Hans Wolfgang Spiess receives ISMAR Prize 2015
Professor Hans Wolfgang Spiess, Max Planck Institute for Polymer Research in Mainz, has been awarded the Prize of the International Society of Magnetic Resonance (ISMAR). ISMAR is the only international scientiﬁc organization which covers the whole research ﬁeld of magnetic resonance (MR), including nuclear magnetic resonance (NMR), electron paramagnetic resonance (EPR), and magnetic resonance imaging (MRI).
These and other MR-methods are used as main research tools in a very wide range of disciplines including Physics, Chemistry, Life Sciences, Materials Research and Medicine. In the course of his career, Spiess has made major inventions in all these diverse fields, now honored by this prestigious award. The prize, jointly conferred to him and a colleague from the Weizmann Institute, Israel, will be handed during the opening session of the upcoming international ISMAR 2015 Conference in August in Shanghai.
Spiess is the first German recipient of the Prize ever since it was given to the German American Hans Dehmelt (Nobel Prize in Physics 1989) and Günther Laukien (founder of BRUKER, market leader in magnetic resonance) in 1980.
Hans Wolfgang Spiess, born in 1942, was appointed director at the newly founded Max Planck Institute for Polymer Research in 1984. The research group which he directed until his retirement in November 2012 was standing out as a worldwide leader in the field of magnetic resonance. As such it was a coveted cooperation partner for many colleagues, in Germany and abroad.
His research on polymer and supramolecular systems is considered as fundamental, yet application-oriented and interdisciplinary. Such organic materials find widespread applications as high-performance polymers in technology and medicine. To develop and understand these systems, their structure and internal dynamics have to be known precisely: this is why NMR plays such an important role.
The technique is similar to MRI used in medicine and well-known to the general public. This method not only provides unique insights into the human body but also allows us to understand the relation between the molecular structure and function of materials.
Spiess’ achievements have been acknowledged by numerous national and international prizes and awards, including the Leibniz Prize, the Ampere Prize, the Liebig- and Walther Nernst Medals, the Paul J. Flory Research Prize, the Zavoisky Award, and the medal of honor of the State Rhineland-Palatinate, as well as several honorary doctorates conferred by foreign universities.
http://www.mpip-mainz.mpg.de/ISMAR_Prize_2015_Spiess - Press release
http://www.mpip-mainz.mpg.de/polymer_spectroscopy - Information about Prof. Spiess and his research
http://www.mpip-mainz.mpg.de/home/en - Max Planck Institute for Polymer Research
Natacha Bouvier | Max-Planck-Institut für Polymerforschung
13.11.2018 | Albert-Ludwigs-Universität Freiburg im Breisgau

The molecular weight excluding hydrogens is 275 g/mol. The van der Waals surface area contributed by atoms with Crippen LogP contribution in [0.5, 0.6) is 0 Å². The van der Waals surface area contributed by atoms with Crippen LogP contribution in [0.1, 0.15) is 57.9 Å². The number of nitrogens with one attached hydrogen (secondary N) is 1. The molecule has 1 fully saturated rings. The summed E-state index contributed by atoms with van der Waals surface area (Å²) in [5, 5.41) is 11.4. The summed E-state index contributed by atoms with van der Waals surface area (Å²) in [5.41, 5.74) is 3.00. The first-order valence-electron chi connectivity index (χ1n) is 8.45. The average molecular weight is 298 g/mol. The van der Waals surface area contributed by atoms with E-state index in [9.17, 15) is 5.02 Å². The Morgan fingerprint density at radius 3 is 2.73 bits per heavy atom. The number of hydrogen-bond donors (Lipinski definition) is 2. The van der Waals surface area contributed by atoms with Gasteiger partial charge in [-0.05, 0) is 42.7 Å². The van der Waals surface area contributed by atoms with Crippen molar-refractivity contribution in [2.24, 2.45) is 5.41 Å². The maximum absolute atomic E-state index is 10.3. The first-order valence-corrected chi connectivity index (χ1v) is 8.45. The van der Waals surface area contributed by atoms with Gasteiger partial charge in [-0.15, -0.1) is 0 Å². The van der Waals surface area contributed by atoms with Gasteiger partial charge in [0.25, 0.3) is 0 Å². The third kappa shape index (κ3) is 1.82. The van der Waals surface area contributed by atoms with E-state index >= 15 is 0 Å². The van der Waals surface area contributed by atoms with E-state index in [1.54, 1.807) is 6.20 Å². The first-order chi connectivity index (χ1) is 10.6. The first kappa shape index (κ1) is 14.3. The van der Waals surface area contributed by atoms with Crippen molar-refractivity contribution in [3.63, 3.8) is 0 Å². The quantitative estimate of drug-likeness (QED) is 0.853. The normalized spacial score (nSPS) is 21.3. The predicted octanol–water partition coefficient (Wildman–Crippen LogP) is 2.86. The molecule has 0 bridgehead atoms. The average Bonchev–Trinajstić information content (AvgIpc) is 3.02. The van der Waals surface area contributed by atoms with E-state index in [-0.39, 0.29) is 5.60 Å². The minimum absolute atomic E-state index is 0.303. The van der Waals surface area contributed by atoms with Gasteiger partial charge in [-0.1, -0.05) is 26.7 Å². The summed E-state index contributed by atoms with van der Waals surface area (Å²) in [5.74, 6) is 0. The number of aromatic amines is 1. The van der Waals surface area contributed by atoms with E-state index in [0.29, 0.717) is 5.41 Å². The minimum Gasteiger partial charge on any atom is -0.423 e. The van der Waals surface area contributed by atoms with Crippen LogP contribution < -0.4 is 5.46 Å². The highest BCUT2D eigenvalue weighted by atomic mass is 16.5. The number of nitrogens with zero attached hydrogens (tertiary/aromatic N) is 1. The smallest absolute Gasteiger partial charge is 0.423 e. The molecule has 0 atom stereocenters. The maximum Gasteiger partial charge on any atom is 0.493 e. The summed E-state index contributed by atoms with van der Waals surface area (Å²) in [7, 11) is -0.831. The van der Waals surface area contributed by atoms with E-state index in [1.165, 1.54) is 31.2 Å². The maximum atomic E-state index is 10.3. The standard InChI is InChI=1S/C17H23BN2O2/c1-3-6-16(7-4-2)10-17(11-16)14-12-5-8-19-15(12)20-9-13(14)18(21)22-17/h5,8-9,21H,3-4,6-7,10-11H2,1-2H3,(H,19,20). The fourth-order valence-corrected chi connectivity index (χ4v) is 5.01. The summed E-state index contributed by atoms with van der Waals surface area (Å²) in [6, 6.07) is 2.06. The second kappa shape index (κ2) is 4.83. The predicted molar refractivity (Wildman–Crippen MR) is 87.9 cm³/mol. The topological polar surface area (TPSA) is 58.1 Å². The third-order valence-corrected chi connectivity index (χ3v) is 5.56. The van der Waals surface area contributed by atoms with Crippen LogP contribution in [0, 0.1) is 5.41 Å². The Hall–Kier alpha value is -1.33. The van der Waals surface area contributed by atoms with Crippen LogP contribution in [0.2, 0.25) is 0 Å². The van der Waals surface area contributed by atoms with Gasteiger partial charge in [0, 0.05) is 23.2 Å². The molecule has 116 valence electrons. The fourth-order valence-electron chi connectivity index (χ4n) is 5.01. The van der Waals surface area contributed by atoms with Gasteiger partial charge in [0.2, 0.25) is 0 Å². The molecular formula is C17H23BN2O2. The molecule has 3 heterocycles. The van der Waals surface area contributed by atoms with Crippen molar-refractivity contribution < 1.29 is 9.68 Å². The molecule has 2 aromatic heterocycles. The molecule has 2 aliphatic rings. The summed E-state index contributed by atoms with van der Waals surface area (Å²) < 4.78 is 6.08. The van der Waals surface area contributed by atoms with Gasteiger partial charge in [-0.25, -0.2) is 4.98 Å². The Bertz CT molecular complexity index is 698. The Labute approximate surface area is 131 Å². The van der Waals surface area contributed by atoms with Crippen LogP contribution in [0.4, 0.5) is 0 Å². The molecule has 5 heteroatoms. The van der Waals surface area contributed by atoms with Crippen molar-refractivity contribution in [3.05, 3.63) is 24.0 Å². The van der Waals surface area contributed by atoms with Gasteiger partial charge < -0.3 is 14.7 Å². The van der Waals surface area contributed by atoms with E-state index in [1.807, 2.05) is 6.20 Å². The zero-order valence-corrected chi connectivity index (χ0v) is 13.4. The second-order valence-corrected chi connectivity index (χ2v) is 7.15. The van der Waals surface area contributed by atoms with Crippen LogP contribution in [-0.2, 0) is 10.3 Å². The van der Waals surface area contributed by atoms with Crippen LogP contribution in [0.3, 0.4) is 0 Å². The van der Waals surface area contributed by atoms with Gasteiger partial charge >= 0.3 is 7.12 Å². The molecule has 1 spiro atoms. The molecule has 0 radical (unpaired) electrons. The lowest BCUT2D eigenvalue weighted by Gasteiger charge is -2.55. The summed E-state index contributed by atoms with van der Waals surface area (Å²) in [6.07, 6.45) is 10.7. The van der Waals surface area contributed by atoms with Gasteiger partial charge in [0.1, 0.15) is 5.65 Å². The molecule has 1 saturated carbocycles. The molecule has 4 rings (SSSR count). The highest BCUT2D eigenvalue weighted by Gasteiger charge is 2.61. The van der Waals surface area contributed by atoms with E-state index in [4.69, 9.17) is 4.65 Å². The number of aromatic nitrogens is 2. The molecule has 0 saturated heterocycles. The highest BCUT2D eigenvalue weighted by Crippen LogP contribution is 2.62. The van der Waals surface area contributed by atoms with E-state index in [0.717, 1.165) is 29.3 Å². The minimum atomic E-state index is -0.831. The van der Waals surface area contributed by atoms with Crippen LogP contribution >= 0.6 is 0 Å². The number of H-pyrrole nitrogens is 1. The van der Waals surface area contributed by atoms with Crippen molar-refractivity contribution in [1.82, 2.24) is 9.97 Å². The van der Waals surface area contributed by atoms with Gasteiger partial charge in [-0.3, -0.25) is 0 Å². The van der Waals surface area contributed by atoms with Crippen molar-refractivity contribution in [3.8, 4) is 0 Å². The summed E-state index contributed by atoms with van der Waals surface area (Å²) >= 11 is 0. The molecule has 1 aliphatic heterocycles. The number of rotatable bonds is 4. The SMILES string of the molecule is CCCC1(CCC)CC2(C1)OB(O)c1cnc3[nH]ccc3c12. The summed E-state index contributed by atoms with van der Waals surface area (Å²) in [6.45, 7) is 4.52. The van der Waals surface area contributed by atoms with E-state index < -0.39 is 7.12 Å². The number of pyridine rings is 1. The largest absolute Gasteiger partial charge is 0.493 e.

Improving the understanding of death receptor functions in cells
07.11.2018 | Goethe-Universität Frankfurt am Main
Max Planck researchers revel the nano-structure of molecular trains and the reason for smooth transport in cellular antennas.
Moving around, sensing the extracellular environment, and signaling to other cells are important for a cell to function properly. Responsible for those tasks...
Researchers at the University of New Hampshire have captured a difficult-to-view singular event involving "magnetic reconnection"--the process by which sparse particles and energy around Earth collide producing a quick but mighty explosion--in the Earth's magnetotail, the magnetic environment that trails behind the planet.
Magnetic reconnection has remained a bit of a mystery to scientists. They know it exists and have documented the effects that the energy explosions can...
Biochips have been developed at TU Wien (Vienna), on which tissue can be produced and examined. This allows supplying the tissue with different substances in a very controlled way.
Cultivating human cells in the Petri dish is not a big challenge today. Producing artificial tissue, however, permeated by fine blood vessels, is a much more...
Faster and secure data communication: This is the goal of a new joint project involving physicists from the University of Würzburg. The German Federal Ministry of Education and Research funds the project with 14.8 million euro.
In our digital world data security and secure communication are becoming more and more important. Quantum communication is a promising approach to achieve...
On Saturday, 10 November 2018, the research icebreaker Polarstern will leave its homeport of Bremerhaven, bound for Cape Town, South Africa.
19.11.2018 | Event News
09.11.2018 | Event News
06.11.2018 | Event News
20.11.2018 | Life Sciences
20.11.2018 | Life Sciences
20.11.2018 | Physics and Astronomy